14. If perfect rational planning really is computationally intractable, then it seems obvious to me that the free market wouldn't be able to handle it, either. Relatedly, I would point out that there's a reason we have "market disruption" as a term. No doubt some would argue that the free market not being able to handle it is the entire point of moving to socialism. Or maybe the fact that the free market is inherently decentralized and parallel is the reason it works better - perhaps rational planning can be done in polynomial time, but that polynomial has a huge exponent on it that makes the problem only tractable when computed on millions or billions of processors in parallel. Or some combination of both; neither a decentralized free market nor centralized rational planning can perfectly plan an economy, but each attain a different local maximum of efficiency. A free market can have some of its "computations" of what people want and need made closer to the point where its source data is taken, meaning that the data is more accurate at the point of computation, resulting in a local maximum closer to the actual optimum point. Slightly offtopic, but I would point out that atheism and "having a blind faith in science" have nothing to do with one another. Even if science was about faith (which it isn't), there are atheists who reject science. Atheist only means "does not believe in any gods." There are atheists who believe in crystal healing, psychic phenomena, and homeopathy. I would bet that there's at least one atheist flat-earther, too. Besides obvious existence proofs, if you're having blind faith in the things science tells you, then you're not thinking scientifically at all. Both "atheism = religion" and "science = religion" are memes with no basis in fact.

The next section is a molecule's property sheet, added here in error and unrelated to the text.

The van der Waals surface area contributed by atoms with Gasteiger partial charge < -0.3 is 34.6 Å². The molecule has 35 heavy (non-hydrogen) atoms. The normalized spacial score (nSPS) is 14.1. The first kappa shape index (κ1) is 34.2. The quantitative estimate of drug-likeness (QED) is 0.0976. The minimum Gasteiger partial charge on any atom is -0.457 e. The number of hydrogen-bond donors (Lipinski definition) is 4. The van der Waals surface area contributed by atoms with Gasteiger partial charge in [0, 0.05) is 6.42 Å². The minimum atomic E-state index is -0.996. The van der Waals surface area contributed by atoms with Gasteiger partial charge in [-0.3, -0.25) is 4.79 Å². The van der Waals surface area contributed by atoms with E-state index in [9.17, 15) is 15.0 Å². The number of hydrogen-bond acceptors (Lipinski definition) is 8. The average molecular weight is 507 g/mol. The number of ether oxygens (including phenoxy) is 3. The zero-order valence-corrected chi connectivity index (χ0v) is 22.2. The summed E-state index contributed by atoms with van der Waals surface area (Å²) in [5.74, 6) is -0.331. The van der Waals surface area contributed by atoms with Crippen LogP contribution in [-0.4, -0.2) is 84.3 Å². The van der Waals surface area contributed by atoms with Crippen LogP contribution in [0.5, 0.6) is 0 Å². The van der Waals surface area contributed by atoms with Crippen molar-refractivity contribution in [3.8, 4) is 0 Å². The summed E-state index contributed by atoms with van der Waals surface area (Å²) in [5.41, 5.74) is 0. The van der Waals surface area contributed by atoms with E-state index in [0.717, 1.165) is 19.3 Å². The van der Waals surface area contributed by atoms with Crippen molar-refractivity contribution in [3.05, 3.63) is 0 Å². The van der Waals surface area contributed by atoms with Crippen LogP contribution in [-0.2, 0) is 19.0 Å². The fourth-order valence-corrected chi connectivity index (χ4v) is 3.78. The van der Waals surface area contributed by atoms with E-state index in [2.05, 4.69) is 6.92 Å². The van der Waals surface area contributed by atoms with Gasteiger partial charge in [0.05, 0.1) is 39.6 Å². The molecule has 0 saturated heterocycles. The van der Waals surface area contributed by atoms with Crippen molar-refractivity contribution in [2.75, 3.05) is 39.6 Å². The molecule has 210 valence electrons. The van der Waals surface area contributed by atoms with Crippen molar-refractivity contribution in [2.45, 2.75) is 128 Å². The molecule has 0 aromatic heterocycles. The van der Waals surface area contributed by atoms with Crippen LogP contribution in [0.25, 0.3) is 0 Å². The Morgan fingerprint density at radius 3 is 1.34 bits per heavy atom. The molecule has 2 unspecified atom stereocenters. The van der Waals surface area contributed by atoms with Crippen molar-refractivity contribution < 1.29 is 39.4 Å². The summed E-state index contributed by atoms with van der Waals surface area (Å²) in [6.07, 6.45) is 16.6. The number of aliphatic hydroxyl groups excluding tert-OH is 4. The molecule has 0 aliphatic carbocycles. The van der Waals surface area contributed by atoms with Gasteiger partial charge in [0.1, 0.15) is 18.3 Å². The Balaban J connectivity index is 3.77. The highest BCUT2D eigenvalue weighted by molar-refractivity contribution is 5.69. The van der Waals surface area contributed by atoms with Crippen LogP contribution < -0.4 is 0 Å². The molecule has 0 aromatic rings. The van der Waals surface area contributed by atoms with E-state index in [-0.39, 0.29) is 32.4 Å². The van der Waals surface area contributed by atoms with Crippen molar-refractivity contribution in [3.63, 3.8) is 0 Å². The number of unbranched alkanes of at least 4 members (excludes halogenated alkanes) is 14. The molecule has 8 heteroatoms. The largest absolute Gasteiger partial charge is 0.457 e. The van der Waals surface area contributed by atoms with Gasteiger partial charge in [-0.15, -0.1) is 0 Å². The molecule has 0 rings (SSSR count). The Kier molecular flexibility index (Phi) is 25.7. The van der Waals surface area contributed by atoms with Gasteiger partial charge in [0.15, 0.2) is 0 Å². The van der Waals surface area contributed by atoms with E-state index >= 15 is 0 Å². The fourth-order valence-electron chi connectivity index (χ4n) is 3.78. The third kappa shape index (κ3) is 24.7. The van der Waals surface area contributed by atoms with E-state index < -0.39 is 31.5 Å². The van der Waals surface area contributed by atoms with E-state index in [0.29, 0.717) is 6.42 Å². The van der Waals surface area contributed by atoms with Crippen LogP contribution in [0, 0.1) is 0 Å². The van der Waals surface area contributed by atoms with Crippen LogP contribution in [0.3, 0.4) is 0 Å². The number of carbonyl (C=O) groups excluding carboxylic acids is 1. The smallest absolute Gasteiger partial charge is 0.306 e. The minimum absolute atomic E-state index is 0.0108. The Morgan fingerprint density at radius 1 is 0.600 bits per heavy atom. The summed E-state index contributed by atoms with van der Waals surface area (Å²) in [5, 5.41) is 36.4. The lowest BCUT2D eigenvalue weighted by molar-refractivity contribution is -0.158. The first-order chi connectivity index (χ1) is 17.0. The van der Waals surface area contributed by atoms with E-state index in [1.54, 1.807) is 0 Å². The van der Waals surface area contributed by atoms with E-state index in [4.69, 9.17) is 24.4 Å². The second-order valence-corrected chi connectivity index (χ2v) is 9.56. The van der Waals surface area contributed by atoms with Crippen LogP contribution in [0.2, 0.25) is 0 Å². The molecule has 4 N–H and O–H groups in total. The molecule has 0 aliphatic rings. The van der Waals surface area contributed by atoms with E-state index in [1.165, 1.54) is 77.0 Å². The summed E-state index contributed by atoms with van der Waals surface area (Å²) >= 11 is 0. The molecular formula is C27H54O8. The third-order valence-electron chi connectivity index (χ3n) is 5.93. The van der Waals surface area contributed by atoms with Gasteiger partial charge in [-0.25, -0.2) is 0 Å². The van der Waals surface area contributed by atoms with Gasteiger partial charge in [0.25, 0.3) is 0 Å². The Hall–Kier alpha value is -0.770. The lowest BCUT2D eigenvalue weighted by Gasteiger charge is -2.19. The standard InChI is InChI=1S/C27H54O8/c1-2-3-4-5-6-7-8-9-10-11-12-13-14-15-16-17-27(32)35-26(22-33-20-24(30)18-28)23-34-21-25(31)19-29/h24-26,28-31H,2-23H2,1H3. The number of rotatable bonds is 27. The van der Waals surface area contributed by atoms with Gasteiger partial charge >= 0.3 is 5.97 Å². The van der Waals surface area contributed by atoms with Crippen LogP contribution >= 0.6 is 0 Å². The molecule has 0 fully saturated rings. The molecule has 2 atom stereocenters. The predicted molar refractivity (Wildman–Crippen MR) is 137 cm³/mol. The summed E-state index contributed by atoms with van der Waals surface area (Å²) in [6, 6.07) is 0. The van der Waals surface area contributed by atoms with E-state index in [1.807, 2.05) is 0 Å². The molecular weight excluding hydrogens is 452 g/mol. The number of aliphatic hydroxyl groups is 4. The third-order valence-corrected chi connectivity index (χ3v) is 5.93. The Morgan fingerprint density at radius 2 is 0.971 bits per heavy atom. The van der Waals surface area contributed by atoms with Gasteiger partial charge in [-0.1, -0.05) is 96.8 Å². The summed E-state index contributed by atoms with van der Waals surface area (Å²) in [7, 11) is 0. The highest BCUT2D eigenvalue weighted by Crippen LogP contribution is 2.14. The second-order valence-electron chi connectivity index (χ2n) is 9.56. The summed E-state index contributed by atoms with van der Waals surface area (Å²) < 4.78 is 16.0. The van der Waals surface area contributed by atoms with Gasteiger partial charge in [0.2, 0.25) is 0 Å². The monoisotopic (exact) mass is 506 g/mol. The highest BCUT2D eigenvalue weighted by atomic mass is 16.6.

15. I seem to recall that some economists believe that central planning of an economy is an NP-hard or even hypercomputational problem, meaning that rational economic planning may not be practical even with AIs. From the abstract of the linked paper: This other paper would seem to suggest otherwise, presenting counter-arguments. Anyone with more knowledge of complexity theory than I want to weigh on in this? If a centrally-planned economy is computationally infeasible, how does that the change the ideas presented this thread for dealing with "AI-conomics?"